As usual, the Strib's ruminations about anonymous sources omit their own dismal public record on the subject. It comes as no surprise that they failed to mention they had their pants pulled down in front of the entire nation in the United States Supreme Court. If they are skilled at anything, it is at supressing information that might cause embarrassment to themselves.


I sent the following message to Kate Parry yesterday:

Dear Ms. Parry,
Good news for you and Mr. Gillespie. No need to worry about your credibility being shot. It's been gone for years. Somehow, in the same week that your Opinion Editor ran a piece from [powerline], you missed this item.

Me: And another Powerline post on the anonymous source controversy here.
Fame, 15 Minutes, and Postscript

Here I thought I had finished the "shrimp boil" controversy with this post. The story was all about how a consortium of law firms encouraging minority recruitment, Twin Cities Diversity in Practice, was dragging its feet on allowing the Maslon Edelman firm to join. Three of Maslon's lawyers had represented plaintiffs in a challenge to the University of Michigan's affirmative action policies. Around the same time, TCDIP held an "authentic Cajun shrimp boil" for which the invitation limited attendance to minority law students and minority attorneys.

The Minnesota Lawyer decided to keep the issue going with a story about the former head of TCDIP:

Judge Leung resigns from board of Twin Cities diversity group
Maslon firm's application to join remains in limbo.
By Barbara L. Jones | October 23, 2006

Hennepin County District Court Judge Tony Leung has resigned his post as chair of the board of a local nonprofit group promoting the recruitment and employment of attorneys of color in the Twin Cities.

The Twin Cities Diversity in Practice (TCDIP) group — which is composed of 19 local law firms and nine other businesses — came under media scrutiny when Minnesota Lawyer broke the story that the group had tabled an application for membership by Maslon, Edelman, Borman and Brand, the 13th biggest law firm in the state. The decision was made after the Minnesota Black Lawyers Association expressed concerns about admitting Maslon because of the firm's role in representing white plaintiffs in a challenge to the University of Michigan's use of affirmative action in its admissions policies. (See, "The Diversity Divide," in the Aug. 28, 2006, issue of Minnesota Lawyer.)

Following up on the Maslon story, attorney Peter Swanson reported on his blog that last July TCDIP sponsored an "authentic Cajun shrimp boil" that was exclusively for minority lawyers and minority law students.

Both of TCDIP's actions proved highly controversial and drew some negative press coverage. Critics expressed outrage at the treatment of Maslon and at the idea of sponsoring an event to which whites were not invited. TCDIP supporters countered that the actions were justified and in the best interests of the group's mission of attracting lawyers and law students of color to Minnesota.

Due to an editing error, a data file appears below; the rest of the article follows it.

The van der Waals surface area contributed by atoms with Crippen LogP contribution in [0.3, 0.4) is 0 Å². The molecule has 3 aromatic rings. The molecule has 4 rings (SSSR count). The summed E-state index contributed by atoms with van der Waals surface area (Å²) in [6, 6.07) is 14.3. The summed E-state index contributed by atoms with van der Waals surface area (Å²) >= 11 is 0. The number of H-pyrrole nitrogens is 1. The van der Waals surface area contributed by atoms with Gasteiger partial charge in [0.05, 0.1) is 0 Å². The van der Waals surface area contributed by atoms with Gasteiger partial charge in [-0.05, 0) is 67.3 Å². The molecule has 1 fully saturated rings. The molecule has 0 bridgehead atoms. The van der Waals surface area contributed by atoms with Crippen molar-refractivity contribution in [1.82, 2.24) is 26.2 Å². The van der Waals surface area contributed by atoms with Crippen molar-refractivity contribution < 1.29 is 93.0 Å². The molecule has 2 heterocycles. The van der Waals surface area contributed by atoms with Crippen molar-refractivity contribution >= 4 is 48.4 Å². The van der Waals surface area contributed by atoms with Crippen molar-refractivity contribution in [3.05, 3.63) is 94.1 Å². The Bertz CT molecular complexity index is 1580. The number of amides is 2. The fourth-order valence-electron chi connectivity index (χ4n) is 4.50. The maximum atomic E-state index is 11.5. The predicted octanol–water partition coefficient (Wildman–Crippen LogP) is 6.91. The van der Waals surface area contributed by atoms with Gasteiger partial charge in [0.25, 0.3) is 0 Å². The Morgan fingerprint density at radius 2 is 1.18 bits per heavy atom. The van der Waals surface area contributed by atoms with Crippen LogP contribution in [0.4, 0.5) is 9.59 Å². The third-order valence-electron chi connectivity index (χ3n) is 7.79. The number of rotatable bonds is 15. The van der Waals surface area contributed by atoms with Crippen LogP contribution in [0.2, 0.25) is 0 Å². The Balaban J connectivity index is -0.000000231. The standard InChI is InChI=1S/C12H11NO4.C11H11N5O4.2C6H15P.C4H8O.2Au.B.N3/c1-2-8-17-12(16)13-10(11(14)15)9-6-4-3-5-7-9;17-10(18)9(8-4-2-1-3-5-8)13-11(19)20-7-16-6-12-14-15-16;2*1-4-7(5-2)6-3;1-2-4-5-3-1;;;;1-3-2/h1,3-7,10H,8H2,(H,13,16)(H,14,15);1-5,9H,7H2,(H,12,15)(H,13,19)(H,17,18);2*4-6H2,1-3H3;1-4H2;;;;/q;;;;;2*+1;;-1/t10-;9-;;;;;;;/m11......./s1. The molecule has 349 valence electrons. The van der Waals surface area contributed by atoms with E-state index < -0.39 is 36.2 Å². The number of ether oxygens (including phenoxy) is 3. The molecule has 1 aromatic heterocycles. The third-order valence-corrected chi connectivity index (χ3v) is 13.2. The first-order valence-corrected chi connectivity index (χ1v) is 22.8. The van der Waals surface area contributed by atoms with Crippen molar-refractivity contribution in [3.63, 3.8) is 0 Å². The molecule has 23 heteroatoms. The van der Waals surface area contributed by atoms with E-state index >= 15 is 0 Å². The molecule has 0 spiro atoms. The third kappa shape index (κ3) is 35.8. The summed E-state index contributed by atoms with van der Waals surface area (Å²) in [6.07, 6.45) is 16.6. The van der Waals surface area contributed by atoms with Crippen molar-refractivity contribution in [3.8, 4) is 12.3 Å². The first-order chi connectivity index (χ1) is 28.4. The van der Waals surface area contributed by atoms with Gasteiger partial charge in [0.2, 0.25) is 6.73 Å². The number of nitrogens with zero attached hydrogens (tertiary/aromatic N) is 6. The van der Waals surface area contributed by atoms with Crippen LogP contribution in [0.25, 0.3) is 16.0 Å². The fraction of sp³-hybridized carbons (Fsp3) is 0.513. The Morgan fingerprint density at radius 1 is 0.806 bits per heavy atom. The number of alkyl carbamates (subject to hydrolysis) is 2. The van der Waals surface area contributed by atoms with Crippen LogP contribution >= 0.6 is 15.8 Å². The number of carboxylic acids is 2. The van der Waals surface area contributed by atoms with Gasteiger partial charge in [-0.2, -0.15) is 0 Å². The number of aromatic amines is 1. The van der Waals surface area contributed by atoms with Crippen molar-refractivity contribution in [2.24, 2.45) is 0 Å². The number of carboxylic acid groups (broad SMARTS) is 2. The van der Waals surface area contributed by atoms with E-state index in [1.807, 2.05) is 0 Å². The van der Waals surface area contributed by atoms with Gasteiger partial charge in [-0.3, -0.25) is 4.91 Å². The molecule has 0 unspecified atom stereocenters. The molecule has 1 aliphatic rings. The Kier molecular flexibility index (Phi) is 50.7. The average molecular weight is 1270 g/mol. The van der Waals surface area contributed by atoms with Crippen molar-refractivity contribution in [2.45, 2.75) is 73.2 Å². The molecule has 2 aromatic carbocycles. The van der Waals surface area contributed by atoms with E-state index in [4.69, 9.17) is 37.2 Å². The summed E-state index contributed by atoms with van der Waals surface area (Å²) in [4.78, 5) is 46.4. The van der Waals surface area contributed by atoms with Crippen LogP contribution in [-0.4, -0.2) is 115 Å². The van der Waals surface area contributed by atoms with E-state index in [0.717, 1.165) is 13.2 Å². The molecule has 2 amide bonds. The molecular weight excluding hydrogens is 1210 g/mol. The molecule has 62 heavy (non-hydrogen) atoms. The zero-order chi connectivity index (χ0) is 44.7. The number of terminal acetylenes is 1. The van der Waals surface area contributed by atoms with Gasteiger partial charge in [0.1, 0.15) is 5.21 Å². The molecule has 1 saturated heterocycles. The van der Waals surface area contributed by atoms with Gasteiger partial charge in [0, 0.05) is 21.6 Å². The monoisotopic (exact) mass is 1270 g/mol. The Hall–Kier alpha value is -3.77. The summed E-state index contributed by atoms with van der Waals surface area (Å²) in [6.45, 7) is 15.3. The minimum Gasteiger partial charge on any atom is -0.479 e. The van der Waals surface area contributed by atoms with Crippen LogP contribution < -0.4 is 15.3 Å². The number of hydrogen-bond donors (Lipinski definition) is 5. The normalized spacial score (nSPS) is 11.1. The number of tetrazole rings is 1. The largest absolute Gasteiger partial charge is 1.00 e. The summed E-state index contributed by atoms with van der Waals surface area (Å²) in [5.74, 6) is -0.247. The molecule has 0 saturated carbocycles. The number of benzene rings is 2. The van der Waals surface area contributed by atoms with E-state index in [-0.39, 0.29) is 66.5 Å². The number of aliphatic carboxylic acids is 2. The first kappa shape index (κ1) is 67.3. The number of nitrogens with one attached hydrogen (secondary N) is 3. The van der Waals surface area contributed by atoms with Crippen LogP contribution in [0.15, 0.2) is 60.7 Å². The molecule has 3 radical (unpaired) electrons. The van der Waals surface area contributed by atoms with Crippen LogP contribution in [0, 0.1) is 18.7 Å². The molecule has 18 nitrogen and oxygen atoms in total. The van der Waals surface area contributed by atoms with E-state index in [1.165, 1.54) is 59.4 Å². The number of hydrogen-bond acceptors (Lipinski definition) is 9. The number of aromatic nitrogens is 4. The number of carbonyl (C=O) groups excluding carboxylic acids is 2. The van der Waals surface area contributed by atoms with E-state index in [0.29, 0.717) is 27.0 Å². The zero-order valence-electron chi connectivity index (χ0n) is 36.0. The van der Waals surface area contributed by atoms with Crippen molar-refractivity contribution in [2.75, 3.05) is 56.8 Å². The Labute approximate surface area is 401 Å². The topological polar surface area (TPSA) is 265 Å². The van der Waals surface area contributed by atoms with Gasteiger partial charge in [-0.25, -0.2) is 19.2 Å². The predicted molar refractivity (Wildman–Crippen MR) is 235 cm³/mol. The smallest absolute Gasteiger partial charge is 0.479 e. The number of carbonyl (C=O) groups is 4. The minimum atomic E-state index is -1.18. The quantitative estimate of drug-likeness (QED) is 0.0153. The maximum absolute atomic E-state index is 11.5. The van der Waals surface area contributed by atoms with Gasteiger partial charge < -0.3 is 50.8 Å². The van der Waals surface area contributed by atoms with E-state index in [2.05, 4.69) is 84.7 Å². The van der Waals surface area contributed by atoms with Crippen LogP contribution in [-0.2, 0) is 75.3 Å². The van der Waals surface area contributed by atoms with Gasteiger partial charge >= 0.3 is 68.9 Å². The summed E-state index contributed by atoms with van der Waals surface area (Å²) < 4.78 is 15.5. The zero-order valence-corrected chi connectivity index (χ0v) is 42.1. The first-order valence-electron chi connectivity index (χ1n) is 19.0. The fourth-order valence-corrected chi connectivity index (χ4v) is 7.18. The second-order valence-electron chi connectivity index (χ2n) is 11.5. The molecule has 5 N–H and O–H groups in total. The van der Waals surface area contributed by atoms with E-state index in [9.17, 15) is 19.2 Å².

In a recent interview with Minnesota Lawyer, Leung said that he had told his fellow board members in a memo that he had decided to step down after examining recent events. Leung also told the board, "Although the torch has passed, I remain steadfastly supportive of the board's mission."

Leung declined to elaborate on his statements or provide the memo to Minnesota Lawyer. He did say that his decision to leave the board was made in the "context" of articles that had been written about TCDIP in Minnesota Lawyer and other publications.

* * *

[article continues with stuff about the Maslon application]


* * *

Leung hopes that the good work of TCDIP won't get overlooked.

"I hope there's room to write about some good things," the judge told Minnesota Lawyer. "We've put together a unique collaboration. We've done some unique things to promote the Twin Cities generally."


Me: Here's an idea for getting the media to write some good things about your organization -- Stop demonizing lawyers for representing unpopular clients and stop having racially exclusive events!

Monday, October 23, 2006

Shrimps, Boils, and No More Teasers

The final installment of the anonymous comment is here. In the first installment, the anonymous commenter chided me for misrepresenting the fact that the "Cajun Shrimp Boil" was racially exclusive. Then there was this post in which a group of lawyers defended the exclusive nature of the event. In the post analyzing the second paragraph of the comment, I explained how there was nothing extreme about opposing affirmative action, and that a large percentage -- possibly a majority -- of Michigan voters feel the same way, for example. This was all in the context of excluding a law firm from a minority recruiting consortium because three of its lawyers had represented the plaintiffs in the University of Michigan affirmative action lawsuit.